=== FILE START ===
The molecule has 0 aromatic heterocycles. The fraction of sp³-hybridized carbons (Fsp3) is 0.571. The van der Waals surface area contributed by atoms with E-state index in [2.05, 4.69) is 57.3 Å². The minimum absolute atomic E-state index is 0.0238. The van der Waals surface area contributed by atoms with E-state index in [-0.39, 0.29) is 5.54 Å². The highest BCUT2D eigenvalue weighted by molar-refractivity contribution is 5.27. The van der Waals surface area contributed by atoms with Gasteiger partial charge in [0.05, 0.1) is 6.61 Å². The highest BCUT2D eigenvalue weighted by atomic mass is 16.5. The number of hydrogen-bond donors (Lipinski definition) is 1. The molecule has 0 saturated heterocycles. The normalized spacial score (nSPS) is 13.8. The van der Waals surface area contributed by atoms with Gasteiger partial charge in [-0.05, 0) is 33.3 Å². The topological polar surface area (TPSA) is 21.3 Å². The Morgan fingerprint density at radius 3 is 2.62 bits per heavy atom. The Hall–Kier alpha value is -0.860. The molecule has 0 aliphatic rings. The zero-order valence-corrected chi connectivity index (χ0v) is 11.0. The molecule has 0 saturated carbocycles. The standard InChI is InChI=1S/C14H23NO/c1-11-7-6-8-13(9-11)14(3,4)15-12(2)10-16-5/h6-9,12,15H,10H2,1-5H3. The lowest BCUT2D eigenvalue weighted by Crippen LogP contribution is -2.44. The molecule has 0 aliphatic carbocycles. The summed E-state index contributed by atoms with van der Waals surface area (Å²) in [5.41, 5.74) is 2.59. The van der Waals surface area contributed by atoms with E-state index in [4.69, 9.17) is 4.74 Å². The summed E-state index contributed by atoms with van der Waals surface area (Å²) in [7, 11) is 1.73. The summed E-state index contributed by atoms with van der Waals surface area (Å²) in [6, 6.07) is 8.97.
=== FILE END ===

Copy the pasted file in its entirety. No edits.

The molecule has 0 aromatic heterocycles. The fraction of sp³-hybridized carbons (Fsp3) is 0.571. The van der Waals surface area contributed by atoms with E-state index in [2.05, 4.69) is 57.3 Å². The minimum absolute atomic E-state index is 0.0238. The van der Waals surface area contributed by atoms with E-state index in [-0.39, 0.29) is 5.54 Å². The highest BCUT2D eigenvalue weighted by molar-refractivity contribution is 5.27. The van der Waals surface area contributed by atoms with Gasteiger partial charge in [0.05, 0.1) is 6.61 Å². The highest BCUT2D eigenvalue weighted by atomic mass is 16.5. The number of hydrogen-bond donors (Lipinski definition) is 1. The molecule has 0 saturated heterocycles. The normalized spacial score (nSPS) is 13.8. The van der Waals surface area contributed by atoms with Gasteiger partial charge in [-0.05, 0) is 33.3 Å². The topological polar surface area (TPSA) is 21.3 Å². The Morgan fingerprint density at radius 3 is 2.62 bits per heavy atom. The Hall–Kier alpha value is -0.860. The molecule has 0 aliphatic rings. The zero-order valence-corrected chi connectivity index (χ0v) is 11.0. The molecule has 0 saturated carbocycles. The standard InChI is InChI=1S/C14H23NO/c1-11-7-6-8-13(9-11)14(3,4)15-12(2)10-16-5/h6-9,12,15H,10H2,1-5H3. The lowest BCUT2D eigenvalue weighted by Crippen LogP contribution is -2.44. The molecule has 0 aliphatic carbocycles. The summed E-state index contributed by atoms with van der Waals surface area (Å²) in [5.41, 5.74) is 2.59. The van der Waals surface area contributed by atoms with E-state index in [4.69, 9.17) is 4.74 Å². The summed E-state index contributed by atoms with van der Waals surface area (Å²) in [7, 11) is 1.73. The summed E-state index contributed by atoms with van der Waals surface area (Å²) in [6, 6.07) is 8.97.